A Answers (3)
Michael Roizen, MD, Internal Medicine, answeredYes. Smoking causes inflammation in areas related to your immune system that make your immune system less effective in fighting all types of infections, whether flu, pneumonia, or any bacteria or virus that attacks you. Smoking also, by causing inflammatory changes in your lungs, diverts your immune system from fighting infections elsewhere, we believe, and even from rooting out cancer cells elsewhere, we believe.
Mehmet Oz, MD, Cardiology (Cardiovascular Disease), answeredIf your immune system is Superman, smoking is kryptonite. Smoking weakens your immune system. The chemicals in cigarette smoke are an ongoing source of damage to cells throughout the body, and your immune system must continually work to fight off this damage. Eventually, immune system cannot keep up with all the damage caused by the smoke. In fact, new research shows that once weakened, the immune system may not even be able to send out tumor-fighting cells to battle the beginnings of lung cancer. So smoking cigarettes could simultaneously cause lung cancer and weaken your body's ability to fight it.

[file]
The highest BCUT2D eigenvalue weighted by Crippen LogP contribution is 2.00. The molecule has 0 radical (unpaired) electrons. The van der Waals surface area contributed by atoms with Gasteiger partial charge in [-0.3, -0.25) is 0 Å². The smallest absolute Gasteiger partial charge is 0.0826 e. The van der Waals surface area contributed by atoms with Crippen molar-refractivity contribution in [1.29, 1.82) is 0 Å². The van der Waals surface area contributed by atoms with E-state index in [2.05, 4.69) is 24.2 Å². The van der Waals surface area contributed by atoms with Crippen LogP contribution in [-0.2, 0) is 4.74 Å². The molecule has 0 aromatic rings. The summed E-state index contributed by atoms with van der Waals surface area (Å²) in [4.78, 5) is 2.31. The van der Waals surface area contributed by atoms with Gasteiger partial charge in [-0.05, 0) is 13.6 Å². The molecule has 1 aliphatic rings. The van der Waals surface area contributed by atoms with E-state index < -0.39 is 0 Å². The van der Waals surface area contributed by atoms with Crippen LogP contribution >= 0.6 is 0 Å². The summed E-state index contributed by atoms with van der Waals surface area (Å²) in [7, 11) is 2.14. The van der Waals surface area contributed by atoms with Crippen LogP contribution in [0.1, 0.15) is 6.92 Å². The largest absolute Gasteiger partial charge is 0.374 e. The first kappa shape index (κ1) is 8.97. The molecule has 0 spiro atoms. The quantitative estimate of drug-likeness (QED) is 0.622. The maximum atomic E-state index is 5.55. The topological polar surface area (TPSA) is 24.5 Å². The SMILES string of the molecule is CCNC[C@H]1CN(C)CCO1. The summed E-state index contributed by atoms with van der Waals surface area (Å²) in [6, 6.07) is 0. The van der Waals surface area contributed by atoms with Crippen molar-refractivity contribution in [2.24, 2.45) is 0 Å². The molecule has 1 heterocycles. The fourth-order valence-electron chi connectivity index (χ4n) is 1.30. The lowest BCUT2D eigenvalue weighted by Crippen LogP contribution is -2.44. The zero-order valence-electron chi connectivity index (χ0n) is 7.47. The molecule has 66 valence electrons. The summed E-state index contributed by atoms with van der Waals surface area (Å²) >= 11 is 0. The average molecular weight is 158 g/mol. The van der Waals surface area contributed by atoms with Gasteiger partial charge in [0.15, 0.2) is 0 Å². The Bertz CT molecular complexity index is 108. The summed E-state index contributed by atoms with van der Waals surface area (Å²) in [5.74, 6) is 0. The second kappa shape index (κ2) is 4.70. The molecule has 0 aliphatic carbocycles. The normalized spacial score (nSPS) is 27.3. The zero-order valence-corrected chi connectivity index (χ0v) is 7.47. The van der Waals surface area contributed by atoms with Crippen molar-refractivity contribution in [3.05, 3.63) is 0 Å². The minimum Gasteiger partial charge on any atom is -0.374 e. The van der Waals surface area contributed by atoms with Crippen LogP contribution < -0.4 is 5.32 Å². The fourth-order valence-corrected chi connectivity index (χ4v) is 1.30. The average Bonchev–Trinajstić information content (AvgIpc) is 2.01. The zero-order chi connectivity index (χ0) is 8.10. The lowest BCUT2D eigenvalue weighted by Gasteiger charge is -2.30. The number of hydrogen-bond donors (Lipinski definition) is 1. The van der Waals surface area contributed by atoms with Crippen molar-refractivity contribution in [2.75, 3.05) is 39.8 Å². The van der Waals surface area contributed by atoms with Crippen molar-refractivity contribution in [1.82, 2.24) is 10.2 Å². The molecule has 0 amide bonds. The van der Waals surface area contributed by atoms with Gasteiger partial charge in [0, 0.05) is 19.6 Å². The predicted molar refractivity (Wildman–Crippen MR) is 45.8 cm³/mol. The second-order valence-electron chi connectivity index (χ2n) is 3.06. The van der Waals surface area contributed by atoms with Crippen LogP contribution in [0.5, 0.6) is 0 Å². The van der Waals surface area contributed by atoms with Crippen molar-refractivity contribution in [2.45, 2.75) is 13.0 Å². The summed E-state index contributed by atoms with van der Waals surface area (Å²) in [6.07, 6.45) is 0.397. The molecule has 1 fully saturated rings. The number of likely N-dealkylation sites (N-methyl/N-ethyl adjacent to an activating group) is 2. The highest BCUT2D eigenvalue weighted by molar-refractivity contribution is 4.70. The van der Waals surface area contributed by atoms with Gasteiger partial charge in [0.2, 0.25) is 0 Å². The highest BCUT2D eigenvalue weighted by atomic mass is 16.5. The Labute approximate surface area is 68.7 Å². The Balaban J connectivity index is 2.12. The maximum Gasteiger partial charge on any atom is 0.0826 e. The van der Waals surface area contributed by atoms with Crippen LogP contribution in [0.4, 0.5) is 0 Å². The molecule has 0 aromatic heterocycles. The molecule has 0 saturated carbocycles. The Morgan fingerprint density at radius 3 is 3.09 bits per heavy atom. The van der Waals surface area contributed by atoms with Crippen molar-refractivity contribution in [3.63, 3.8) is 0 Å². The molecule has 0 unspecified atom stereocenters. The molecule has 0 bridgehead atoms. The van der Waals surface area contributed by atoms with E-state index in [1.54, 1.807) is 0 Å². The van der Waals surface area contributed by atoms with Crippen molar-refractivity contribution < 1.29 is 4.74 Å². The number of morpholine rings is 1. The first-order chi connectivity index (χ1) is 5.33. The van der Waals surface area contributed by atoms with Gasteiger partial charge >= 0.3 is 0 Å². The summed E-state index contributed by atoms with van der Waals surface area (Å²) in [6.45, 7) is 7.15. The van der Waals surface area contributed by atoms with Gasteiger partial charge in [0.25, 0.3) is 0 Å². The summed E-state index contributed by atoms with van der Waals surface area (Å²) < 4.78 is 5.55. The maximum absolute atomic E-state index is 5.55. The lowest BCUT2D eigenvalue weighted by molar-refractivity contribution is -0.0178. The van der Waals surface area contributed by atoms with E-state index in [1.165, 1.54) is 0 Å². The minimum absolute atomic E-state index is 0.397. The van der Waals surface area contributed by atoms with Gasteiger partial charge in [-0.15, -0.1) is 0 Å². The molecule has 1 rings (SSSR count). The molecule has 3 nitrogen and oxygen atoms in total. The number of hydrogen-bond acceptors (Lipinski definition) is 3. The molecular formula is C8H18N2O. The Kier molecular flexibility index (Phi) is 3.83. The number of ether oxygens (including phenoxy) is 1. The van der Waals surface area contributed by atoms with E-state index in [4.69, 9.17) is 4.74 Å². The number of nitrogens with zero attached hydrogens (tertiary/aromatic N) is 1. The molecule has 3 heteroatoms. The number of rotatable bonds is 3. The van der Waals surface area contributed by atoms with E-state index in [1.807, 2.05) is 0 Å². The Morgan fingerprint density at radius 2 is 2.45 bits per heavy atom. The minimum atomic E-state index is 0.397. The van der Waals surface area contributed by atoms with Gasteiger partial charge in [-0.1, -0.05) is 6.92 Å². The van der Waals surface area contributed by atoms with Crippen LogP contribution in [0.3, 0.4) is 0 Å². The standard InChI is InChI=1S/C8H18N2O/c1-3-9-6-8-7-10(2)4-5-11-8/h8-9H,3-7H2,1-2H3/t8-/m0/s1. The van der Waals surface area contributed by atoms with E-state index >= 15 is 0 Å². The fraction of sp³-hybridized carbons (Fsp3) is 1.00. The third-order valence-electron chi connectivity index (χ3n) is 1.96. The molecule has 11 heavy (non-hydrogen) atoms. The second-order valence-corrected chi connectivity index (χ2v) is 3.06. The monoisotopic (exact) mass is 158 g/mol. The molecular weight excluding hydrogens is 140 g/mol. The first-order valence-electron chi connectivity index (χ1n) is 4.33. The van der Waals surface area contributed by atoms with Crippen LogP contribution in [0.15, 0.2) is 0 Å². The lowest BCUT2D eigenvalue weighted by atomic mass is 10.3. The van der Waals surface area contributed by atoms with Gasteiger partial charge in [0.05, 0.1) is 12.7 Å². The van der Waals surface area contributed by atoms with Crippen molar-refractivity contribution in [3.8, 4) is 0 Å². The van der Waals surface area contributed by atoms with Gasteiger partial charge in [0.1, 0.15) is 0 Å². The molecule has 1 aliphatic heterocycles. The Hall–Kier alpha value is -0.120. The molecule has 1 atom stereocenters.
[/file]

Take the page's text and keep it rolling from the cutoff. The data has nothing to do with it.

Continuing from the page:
Robert Kaufmann, MD, Internal Medicine, answeredSmoking does affect the immune system in that it affects your lungs so you have easier chances of getting bronchitis, easier chances of getting the flu, easier chances of getting pneumonia, plus other viral illness. One of the things in the lungs are things called cilia which are tiny little hair-like projections that can help clear your lungs from phlegm and other things, but the heat from smoking causes it to not work as well, so you can't clear the secretions which makes you more probable of getting infections. That is why if you quit smoking when those things start waking up, you start bringing up a lot of phlegm and congestion from your chest.